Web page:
as if he knew that he was presenting an ideologically charged position as fact—and
he did it anyway, because, in his mind, no other interpretation of the Great
Depression was possible. He and millions like him would benefit immensely from
reading Robert P. Murphy's
The Politically Incorrect Guide to the Great Depression and the New Deal.
The myth of the Great Depression being caused by laissez-faire capitalism—and
being solved by either the New Deal, World War II, or both—is so prevalent that
in popular-opinion surveys, Franklin Delano Roosevelt routinely appears in the
top five of all US presidents, while the name of Herbert Hoover has become
synonymous with government inaction during an economic crisis. Hundreds of
books, essays, and even works of fiction have been published to challenge these
notions—but somehow the fallacies have prevailed; and they have been eagerly
exploited by the would-be FDRs of the past seven decades.
For millions of Americans
who have not studied Austrian economics and the Mises/Hayek theory of the
business cycle, or read the brilliant critiques of the New Deal by H. L.
Mencken, Isabel Paterson, Albert Jay Nock, Garet Garrett, and John T. Flynn, the
commonplace myth of laissez-faire as ruinous and FDR as savior appears true,
self-evident, and incontestable. Unfortunately, many of these same people vote
for politicians and policies that promise a "New New Deal." Such a plan would
further exacerbate the current economic crisis, which is fueled by
hyperregulation, Federal Reserve manipulation of the money supply, and the
unforeseen consequences of prior interventions, including the original New Deal.
Murphy's work seeks to
correct popular misunderstandings of the Great Depression by attacking them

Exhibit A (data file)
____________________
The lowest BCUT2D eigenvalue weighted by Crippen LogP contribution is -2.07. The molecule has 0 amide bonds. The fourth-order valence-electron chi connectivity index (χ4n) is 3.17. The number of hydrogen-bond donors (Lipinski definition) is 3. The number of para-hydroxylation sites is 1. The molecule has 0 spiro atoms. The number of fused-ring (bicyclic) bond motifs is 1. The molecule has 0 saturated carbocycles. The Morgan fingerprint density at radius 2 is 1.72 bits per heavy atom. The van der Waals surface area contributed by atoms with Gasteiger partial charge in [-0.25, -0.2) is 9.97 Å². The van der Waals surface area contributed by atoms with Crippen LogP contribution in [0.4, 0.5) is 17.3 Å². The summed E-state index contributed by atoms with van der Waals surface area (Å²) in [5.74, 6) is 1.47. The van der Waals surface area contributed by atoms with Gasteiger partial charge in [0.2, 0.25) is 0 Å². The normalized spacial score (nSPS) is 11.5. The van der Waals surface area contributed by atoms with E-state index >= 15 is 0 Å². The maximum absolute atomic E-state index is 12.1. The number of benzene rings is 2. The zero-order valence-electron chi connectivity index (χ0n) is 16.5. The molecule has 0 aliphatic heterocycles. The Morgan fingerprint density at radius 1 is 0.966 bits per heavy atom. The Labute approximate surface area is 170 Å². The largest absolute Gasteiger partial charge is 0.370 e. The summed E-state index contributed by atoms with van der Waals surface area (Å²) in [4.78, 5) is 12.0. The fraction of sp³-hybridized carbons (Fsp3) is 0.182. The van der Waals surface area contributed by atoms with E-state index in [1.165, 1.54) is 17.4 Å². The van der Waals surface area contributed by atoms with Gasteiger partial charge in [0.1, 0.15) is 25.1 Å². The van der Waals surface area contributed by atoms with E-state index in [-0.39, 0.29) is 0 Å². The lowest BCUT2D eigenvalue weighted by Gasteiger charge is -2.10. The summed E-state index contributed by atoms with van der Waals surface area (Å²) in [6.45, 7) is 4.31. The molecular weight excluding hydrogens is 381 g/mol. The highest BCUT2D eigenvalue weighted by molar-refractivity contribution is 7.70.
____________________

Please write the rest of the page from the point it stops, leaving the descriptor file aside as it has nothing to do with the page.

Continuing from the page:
directly. Virtually every single commonly encountered assertion—that the
Depression was caused by the excesses of capitalism, that Hoover exacerbated the
Depression by "doing nothing," that the New Deal revitalized economic activity
and mitigated unemployment, and that World War II energized the United States
into recovery—is refuted at length.
In the course of this
debunking, the reader is treated to concise, elegant explanations of the
Austrian theory of the business cycle, the economics of tax reduction, the
virtues of the gold standard and the dangers of fiat currencies, and to
discussions of the errors both in Keynesian prescriptions for deficit spending
and in the Chicago School's suggestion that the Federal Reserve triggered the
Great Depression by failing to inflate sufficiently.
To add flavor to the book
and enable readers to identify with more concrete aspects of the policies it
criticizes, Murphy discusses many of the follies and corruptions of the New
Deal: FDR's use of "lucky numbers" to set the price of gold, the persecution of
the Schechter brothers for defying the National Recovery Administration's
restrictions on poultry production, FDR's attempt to pack the Supreme Court with
his supporters after the court ruled in favor of the Schechter brothers, the
confiscation of private citizens' gold holdings, and the New Dealers' pervasive
use of government funding to bribe and intimidate constituencies into supporting